Researchers use precision medicine-based microRNAs to limit cancer metastases.
Cancers that have spread throughout the body, a process known as metastasis, are difficult, often impossible, to control. They are the leading cause of cancer-related deaths. Twenty years ago, however, University of Chicago researchers-described what they considered an intermediate and potentially treatable state between a single tumour and widespread cancer. They labelled it oligometastasis.
Like oligarchy, the rule of the few, oligometastasis denotes a stage of cancer in which a primary tumour has spawned only a few localized secondary tumours, typically no more than five. The two researchers, nationally recognized authorities on radiation therapy for cancer, suggested and subsequently proved that oligometastatic tumours could often be cured with targeted local treatment such as surgery or focused radiation. In the journal Oncotarget the team present the first glimpse of the biological mechanisms behind oligometastasis.
The team gathered genetic information from tumour samples from their own published clinical trials, the only known datasets of patients with oligometastases. They used this information to identify small clusters of gene-blocking microRNAs expressed only by oligometastatic cells. The researchers also showed how certain microRNAs can shut down specific genes, by attaching to their messenger RNA, essentially silencing them.
The researchers found that 14 of these microRNAs, including the most important ones, were encoded by a small chromosomal region known as 14q32. This region is important for early embryonic development. Mutations of genes found on 14q32 have been linked to several childhood diseases.
When the group studied the genes that these microRNAs suppressed, they found that many of them were involved in pathways that enabled cancerous cells to adhere to other cell types, invade tissues and migrate to distant sites, the hallmarks of metastasis.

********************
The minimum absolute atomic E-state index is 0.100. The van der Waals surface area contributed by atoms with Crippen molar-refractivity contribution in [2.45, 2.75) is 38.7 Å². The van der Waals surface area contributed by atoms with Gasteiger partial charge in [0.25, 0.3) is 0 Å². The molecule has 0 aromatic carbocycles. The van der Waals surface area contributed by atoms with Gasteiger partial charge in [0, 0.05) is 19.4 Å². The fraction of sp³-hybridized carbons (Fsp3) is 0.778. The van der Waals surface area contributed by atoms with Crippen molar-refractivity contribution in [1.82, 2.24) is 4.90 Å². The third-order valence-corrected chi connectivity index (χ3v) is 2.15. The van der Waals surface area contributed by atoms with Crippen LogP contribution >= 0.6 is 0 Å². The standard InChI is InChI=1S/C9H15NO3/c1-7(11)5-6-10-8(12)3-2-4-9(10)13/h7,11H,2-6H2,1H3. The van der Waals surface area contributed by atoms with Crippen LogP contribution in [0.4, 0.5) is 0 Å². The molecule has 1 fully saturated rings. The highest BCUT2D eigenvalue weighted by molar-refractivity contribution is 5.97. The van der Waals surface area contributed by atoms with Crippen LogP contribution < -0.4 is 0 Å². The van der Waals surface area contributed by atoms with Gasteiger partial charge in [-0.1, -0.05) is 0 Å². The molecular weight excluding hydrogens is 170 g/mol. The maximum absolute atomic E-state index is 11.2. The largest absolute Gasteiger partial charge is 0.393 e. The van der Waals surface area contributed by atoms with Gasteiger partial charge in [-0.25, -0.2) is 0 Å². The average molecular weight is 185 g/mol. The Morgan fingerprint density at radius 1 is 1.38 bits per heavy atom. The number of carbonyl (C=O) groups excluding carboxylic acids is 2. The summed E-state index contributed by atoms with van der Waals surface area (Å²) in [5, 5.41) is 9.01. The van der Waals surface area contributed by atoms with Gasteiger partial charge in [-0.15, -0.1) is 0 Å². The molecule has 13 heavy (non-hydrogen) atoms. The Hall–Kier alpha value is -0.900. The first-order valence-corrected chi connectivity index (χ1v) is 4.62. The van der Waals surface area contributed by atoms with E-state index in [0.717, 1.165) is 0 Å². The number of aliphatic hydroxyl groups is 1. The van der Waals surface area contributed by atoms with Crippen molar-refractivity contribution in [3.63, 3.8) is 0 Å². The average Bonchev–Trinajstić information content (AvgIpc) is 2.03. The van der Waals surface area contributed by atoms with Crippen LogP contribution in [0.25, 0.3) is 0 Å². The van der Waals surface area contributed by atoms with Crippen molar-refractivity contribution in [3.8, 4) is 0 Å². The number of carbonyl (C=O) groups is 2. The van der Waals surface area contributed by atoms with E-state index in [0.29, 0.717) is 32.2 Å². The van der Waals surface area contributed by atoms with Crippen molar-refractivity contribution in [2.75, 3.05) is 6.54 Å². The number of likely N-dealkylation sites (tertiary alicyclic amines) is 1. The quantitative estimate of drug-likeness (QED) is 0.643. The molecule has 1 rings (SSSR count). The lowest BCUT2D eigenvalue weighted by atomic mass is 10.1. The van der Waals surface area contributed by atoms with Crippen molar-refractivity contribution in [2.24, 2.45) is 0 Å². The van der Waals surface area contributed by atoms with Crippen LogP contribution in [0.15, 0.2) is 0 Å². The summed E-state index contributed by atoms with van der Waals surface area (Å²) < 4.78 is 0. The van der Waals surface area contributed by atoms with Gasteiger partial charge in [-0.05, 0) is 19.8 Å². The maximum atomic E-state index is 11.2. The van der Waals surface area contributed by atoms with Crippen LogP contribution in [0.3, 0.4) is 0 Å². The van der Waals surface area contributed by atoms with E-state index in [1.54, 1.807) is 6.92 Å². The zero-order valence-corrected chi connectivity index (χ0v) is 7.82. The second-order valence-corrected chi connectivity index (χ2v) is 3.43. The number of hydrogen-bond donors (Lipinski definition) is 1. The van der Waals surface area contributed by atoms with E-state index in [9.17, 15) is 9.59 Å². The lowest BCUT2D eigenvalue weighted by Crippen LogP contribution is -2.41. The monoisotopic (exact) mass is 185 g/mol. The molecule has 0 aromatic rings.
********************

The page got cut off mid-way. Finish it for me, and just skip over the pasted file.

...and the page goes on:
This phenomenon is called the AIM phenotype. Tumour cells that express certain microRNAs from 14q32 lack the ability to adhere, invade or migrate (AIM). Instead they give rise to a small number of less aggressive tumours, many of which are curable with local therapy. The researchers suggest these microRNAs could provide a precision-based biomarker, helping physicians predict how aggressively a tumour can spread and use that knowledge to guide treatment.
The team identified four microRNAs from the 14q32 cluster that correlated with a good prognosis. Overexpression of these four microRNAs was associated with a prolonged recurrence-free interval after surgical removal of secondary tumours. Sixty percent of 24 patients with elevated levels of these microRNAs had no metastatic recurrence after five years of follow-up. Seventy percent of 24 patients with low microRNA expression had a recurrence, usually within the first year.
Additional tests, using an animal model of human breast cancer that measures tumour spread to the lungs, confirmed the initial results. Three of the four microRNAs (miR-127-5p, miR-544a and miR-655-3p) suppressed the rapid growth of new lung tumours in immunocompromised mice injected via the tail with breast cancer cells.
They were able to trace some of the benefits to inhibition of specific genes. Blocking a gene called TGFBR2 suppressed cellular adhesion and invasion and reduced the number of lung metastases. Inhibiting ROCK2 suppressed invasion and also led to a decrease in metastasis number.
The team summise that these findings support their original hypothesis of oligometastasis as a clinical entity with biological mechanisms and molecular properties that may differ from polymetastatic disease. The team state that the results set the stage for improved identification of patients with oligometastasis and guide the development of therapies to limit metastasis development.